GALAXIE 500 Copenhagen (Rykodisc)
Galaxie 500 are a long-gone Boston trio who played slow-motion Velvets-influenced drone rock just as grunge was in the ascendant, leaving a legacy of three studio albums, a mention in one of Liz Phairs finest songs, "Stratford-On-Guy", and this recently released CD, recorded by Danish National Radio on what would turn out to be the last date of their last European tour in December 1990.
Despite the fact that a quick game of Spot-The-Influence with Galaxie 500 would turn out to be just that (youd be struggling after you had nailed down the Velvet Underground comparison), elements of their music are clearly apparent in many alternative bands that have followed after them. The sadcore movement would look a lot more self indulgent if Dean Warehams whining vocals on laugh-a-minute crawlers like "Decomposing Trees" hadnt mapped out much of the groundwork first, and "Fourth Of July" - with lyrics like "I decided to have a bed-in/But I forgot to invite anybody" - just has to be the ultimate slacker anthem.
Even so, although Ive been playing this a lot recently I havent yet warmed to the music of Galaxie 500. Maybe its the crawling tempos which make Dinosaur Jr look like Goldie, or the way a selection of Yoko Ono, Velvets (of course!) and Jonathan Richman covers are tagged onto the end of the gig (each executed in the G500 house style) as if to say "Check out how diverse our record collections are!". Still, maybe if I hear their studio output - now collected as a 4 CD box set by the ever-considerate Rykodisc - itll make a deal more sense, because I reckon there just has to be more to the band whose debut album was Thurston Moores "favorite guitar record of 1988"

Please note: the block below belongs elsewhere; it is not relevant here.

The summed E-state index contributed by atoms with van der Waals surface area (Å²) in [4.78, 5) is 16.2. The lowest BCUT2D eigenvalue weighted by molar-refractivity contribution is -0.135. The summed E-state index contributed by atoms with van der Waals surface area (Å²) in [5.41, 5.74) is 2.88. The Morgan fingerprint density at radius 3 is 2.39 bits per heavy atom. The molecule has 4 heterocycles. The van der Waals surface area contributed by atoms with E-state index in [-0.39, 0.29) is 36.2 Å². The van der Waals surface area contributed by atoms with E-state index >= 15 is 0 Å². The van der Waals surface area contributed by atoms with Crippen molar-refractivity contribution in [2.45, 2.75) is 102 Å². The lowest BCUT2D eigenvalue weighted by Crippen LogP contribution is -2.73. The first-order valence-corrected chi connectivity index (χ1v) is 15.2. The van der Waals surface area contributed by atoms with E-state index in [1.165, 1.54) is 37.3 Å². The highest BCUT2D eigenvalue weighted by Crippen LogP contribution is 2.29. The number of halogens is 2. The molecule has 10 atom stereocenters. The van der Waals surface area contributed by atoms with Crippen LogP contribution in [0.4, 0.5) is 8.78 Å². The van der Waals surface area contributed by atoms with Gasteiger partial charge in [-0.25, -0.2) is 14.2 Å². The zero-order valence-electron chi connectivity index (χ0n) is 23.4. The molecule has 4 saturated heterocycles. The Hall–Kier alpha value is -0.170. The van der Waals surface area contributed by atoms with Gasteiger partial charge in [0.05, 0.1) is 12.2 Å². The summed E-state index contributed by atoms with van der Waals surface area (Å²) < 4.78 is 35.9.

GALAXIE 500 The Portable Galaxie 500 (Rykodisc)
Rykodisc, the world's most caring, sharing record company (if only they'd get round to releasing their stuff on vinyl...) spearhead another brave attempt to convert the music-loving world to the cause of Galaxie 500 with this hour-long 'assortment of the songs that represent what many fans love and cherish about the band: their individuality and subtlety and musical alchemy'. Unfortunately for me "The Portable Galaxie 500" only widens the chasm between how good Galaxie 500 appear on paper and how good they sound in practice. Apparently true fans would show their appreciation at gigs by shouting "Slower! Quieter!", which just about sums up the pace of this album. When they work themselves into a stately trot, as on the almost classic "Fourth Of July", their music gets quite interesting, but for most of the time it just sounds like middle America slackers on a mission to whinge. Cover versions of Yoko Ono's "Listen, The Snow Is Falling" and a one-chord assault on Jonathan Richman's "Don't Let Our Youth Go To Waste" serve to highlight the distressing lack of variety of their own songwriting, and despite this being the second CD here to feature a booklet quote from Thurston Moore (the first being the Dinosaur Jr article reviewed above) Sonic Youth-style incendiary guitar pyrotechnics are only conspicuous by their absence. Still, if you like Galaxie 500 "The Portable..." is almost certainly a blast, and the "Blue Thunder" video tagged on the end is a welcome addition now I've finally got PC technology capable of handling it (although I don't think the video loses much in translation, the fuzzy, jerky playback quality and sub-CD booklet-sized window not exactly detracting from the original).